Julian Assange associate goes missing in Norway

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Arjen Kamphuis, partner of Julian Assange and author of “Information Security for Journalists”, is missing

News agencies and ethical hacking experts all around the world report on the strange disappearance of Arjen Kamphuis, partner of Julian Assange, founder of WikiLeaks. The news was confirmed by WikiLeaks last Sunday when they posted on Twitter: “Julian Assange’s partner and author of ‘Information Security for Journalists’, Arjen Kamphuis, has disappeared according to friends and colleagues. Kamphuis has been seen for the last time when he left his hotel in the small town of Bodo, Norway. The man has been missing since August 20.

According to WikiLeaks, Kamphuis had bought a ticket for a flight departing on August 22 from Trondheim, which is far from Bodo; his friends believe he may have disappeared in Bodo, Trondheim or on his way to his destination. The organization has posted the case updates through their Twitter account.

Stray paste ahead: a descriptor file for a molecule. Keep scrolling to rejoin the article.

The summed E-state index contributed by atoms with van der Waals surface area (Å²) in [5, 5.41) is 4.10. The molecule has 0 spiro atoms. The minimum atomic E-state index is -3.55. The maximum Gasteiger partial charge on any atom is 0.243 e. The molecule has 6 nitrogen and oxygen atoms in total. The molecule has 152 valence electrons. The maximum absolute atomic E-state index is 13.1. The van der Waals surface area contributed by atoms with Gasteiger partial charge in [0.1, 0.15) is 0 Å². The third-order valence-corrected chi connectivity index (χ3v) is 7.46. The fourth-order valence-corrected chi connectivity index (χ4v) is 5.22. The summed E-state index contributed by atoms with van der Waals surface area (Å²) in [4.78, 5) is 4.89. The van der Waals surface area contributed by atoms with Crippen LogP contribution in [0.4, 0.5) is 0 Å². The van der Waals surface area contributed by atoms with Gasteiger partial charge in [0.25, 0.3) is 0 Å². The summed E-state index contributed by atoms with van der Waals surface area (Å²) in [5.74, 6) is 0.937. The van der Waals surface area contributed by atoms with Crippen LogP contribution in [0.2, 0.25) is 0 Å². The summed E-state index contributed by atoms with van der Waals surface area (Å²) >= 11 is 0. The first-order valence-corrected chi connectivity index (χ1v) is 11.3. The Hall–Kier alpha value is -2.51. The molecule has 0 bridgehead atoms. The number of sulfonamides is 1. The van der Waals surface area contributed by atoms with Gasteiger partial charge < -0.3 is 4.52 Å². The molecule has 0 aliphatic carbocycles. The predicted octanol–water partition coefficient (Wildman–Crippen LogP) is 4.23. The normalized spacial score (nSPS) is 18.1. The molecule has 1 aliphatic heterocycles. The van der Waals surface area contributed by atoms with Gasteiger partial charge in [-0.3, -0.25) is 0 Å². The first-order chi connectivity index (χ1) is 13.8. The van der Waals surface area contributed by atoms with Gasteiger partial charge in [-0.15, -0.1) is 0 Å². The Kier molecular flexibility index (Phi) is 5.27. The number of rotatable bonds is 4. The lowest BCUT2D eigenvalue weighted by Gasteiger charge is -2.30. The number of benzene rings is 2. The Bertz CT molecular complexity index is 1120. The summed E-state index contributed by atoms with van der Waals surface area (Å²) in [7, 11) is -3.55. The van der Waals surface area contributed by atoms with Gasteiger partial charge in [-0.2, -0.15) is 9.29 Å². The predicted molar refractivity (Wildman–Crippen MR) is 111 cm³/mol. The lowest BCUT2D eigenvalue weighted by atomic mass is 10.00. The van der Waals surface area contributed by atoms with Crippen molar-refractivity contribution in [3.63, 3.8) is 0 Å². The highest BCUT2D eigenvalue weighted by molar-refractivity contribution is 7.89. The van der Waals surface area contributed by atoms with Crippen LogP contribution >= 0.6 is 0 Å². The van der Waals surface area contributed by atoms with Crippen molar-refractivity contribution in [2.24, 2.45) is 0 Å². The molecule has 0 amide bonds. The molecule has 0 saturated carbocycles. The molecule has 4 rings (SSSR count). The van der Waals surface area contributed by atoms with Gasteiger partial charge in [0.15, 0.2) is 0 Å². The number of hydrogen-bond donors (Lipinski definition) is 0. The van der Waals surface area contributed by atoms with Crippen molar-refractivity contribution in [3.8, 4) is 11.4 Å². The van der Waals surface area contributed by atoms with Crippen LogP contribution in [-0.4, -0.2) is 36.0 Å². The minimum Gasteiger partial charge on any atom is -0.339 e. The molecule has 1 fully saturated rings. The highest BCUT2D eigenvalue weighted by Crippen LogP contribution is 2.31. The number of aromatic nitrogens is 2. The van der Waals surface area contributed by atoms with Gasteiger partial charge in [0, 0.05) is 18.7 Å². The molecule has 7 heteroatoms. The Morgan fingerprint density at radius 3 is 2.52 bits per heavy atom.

Ethical hacking specialists report that a website created to gather information about missing persons says: “Kamphuis is 47 years old, he is 1.78m tall, and has a normal posture. He usually wears black and carries a black backpack with him. He’s an avid hiker”.

At the time of the edition of this article, two unconfirmed sightings have been reported, one in Alesund, Norway, and the other in Ribe, Denmark.

The Norwegian police are working on the case since last Sunday, a spokesman mentioned: “We have started an investigation, at this time, the police is not speculating about what could have happened to him”.

According to local tabloids reports, the Norwegian authorities are unable to access the location data collected by Kamphuis’s mobile phone until its disappearance in the Netherlands, his country of origin, is officially reported.

According to ethical hacking specialists from the International Institute of Cyber Security, the name of Arjen Kamphuis gained relevance, in addition to his relationship with Julian Assange, for the publication of “Information Security for Journalists”, a handbook for journalistic research professionals focused on rendering their communications indecipherable, anonymous and non-traceable.